But how to determine the point at which this crucial stage has been reached— the point at which Communist tactics must abruptly change from “revolution from above” to “revolution from below”? Though never clearly stated, an analysis of the theses and debates of the Second Congress reveals that this would depend on three factors: the class structure, the stage of development of the nationalist movement, and the relative strength of the bourgeois and proletarian forces within the country in question.
In accordance with the first two considerations, continued support of a bourgeois nationalist movement would be considered inadvisable should bourgeois sub-groups, deemed reactionary, capture its leadership or should the national bourgeoisie, sensing impending victory over the imperialists, begin to panic at the prospect of unleashing class antagonisms. The former situation occurred in China in 1926-1927, when feudal remnants and militarists gained predominant influence over the direction of the nationalist movement. Roy held out the latter prospect for India. In either case, the national movement would cease to be revolutionary and lapse into reformism. To illustrate the third factor, it would obviously be folly to continue to subordinate the interests of the proletariat to those of the bourgeoisie should the former become sufficiently strong to capture the leadership of the movement for itself.
Though Lenin and Roy agreed on the principle of supporting “revolutionary movements of liberation” or “bourgeois-national revolutionary elements,” they differed markedly in their analysis of the Indian situation with respect to the class structure of the leadership of the Indian National Congress, and the relative strength of class forces within India.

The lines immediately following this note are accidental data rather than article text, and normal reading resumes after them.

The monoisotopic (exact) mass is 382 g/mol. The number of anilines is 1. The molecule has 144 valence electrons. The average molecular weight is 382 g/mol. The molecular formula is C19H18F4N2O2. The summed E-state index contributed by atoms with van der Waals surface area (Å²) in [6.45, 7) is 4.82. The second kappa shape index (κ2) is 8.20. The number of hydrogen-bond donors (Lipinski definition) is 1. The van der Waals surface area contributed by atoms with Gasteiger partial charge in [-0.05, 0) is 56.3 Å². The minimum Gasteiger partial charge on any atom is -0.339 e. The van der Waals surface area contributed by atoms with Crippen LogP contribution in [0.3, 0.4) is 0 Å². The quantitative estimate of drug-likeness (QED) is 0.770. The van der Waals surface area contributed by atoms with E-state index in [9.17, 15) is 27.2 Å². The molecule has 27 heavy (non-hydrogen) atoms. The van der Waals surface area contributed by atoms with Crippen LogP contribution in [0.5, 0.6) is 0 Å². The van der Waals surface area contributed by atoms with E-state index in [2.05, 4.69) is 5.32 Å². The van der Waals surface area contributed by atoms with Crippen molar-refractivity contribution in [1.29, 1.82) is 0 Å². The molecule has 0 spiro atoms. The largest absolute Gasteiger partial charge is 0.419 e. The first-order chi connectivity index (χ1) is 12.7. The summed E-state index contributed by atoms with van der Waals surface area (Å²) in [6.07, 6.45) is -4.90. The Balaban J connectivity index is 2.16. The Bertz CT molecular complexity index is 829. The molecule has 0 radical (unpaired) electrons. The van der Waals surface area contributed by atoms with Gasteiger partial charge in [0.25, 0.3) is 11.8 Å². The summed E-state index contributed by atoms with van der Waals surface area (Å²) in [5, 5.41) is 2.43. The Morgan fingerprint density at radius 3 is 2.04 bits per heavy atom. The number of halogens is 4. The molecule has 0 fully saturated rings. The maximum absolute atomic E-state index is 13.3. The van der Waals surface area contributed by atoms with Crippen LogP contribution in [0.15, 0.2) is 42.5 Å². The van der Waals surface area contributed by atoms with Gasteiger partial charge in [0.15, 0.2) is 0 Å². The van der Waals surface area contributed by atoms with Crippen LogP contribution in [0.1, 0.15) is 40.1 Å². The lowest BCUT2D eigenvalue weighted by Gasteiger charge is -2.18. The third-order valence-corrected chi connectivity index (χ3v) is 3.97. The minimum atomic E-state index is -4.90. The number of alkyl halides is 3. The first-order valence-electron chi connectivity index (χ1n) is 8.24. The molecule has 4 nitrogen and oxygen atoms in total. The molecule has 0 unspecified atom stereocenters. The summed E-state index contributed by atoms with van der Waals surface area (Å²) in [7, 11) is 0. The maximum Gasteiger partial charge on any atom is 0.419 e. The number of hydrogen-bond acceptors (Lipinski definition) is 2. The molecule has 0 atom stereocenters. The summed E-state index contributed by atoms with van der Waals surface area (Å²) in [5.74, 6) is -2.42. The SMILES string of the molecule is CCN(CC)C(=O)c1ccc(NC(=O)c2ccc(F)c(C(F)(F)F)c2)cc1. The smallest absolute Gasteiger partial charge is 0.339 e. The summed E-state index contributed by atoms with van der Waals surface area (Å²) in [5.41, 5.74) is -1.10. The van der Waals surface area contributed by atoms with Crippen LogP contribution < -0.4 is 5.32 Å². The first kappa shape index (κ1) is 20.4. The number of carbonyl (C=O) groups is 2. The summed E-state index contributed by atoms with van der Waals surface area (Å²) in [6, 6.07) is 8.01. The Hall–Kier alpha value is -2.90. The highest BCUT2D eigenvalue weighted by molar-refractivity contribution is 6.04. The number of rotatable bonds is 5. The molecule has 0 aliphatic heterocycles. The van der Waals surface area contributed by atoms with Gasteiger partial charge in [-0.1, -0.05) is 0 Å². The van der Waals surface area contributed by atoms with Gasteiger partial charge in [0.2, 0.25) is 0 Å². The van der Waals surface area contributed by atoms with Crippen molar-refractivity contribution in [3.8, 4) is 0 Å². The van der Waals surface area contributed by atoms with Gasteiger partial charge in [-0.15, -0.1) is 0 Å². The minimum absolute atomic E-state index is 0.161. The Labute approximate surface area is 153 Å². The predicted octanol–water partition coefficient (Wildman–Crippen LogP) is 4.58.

The first disagreement centered on the role of Gandhi. Lenin believed that as a leader of a mass movement Gandhi was a revolutionary. Roy maintained that “as a religious and cultural revivalist, he was bound to be reactionary socially, however revolutionary he might appear politically,” and, in support, he cited Plekhanov’s similar judgment of Russian Populist and Socialist Revolutionary Movements, which Roy felt corresponded with Gandhiism in that, believing in the special genius of the Slavic race, they had denounced capitalism as a Western vice and championed a return to the village and the revival of the “Mirs.”
In his analysis of class forces, Roy greatly exaggerated both the numerical and ideological strength of the Indian proletariat. Estimating that India possessed 37 million landless peasants and five million proletariat, he reported to the Congress that, although the nationalist movement rested for the most part on middle classes, the proletarian masses would shortly blaze their own revolutionary trail. In his supplementary theses, he claimed that “the real strength of the liberation movement is no longer confined to the narrow circle of bourgeois-democratic nationalists. In most of the colonies there already exist organised revolutionary parties.”
But Lenin did not share Roy’s optimism in the Indian proletariat. He lacked Marx’s faith in a “spontaneous” development of class-consciousness. He saw an essential difference between the proletariat and the socialist, i.e., the class-conscious proletariat. Two years earlier Lenin had written that “workers have to work in the factory as if on a chain gang and neither time nor possibility remain for them to become socialists.””Spontaneity” represented merely nonrational opposition to society, which might temporarily coincide with the interests of a class, but would in the long run oppose it. Lenin considered the development of genuine class-consciousness dependent upon party organisation, discipline, and indoctrination.
At the time of the Second World Congress, there was no Communist Party in India but only a few scattered revolutionary groups. Lenin is reported to have pointed out to Roy that it would take some time before the Indian proletariat and peasantry could be mobilised.Their differing assessment of the Indian situation resulted in contrasting attitudes toward nationalist movements. Lenin urged “temporary relations and even unions” with nationalist movements. Roy, with India undoubtedly in mind, spoke only in terms of “cooperation” with such movements. More distrustful of the national bourgeoisie than Lenin, he laid greater stress on the development of the Communist revolution than in supporting the bourgeois-democratic revolution in the colonies. In his theses he recommended a modified agrarian programme of land reform and urged that “peasants and workers Soviets” be organised “as soon as possible.”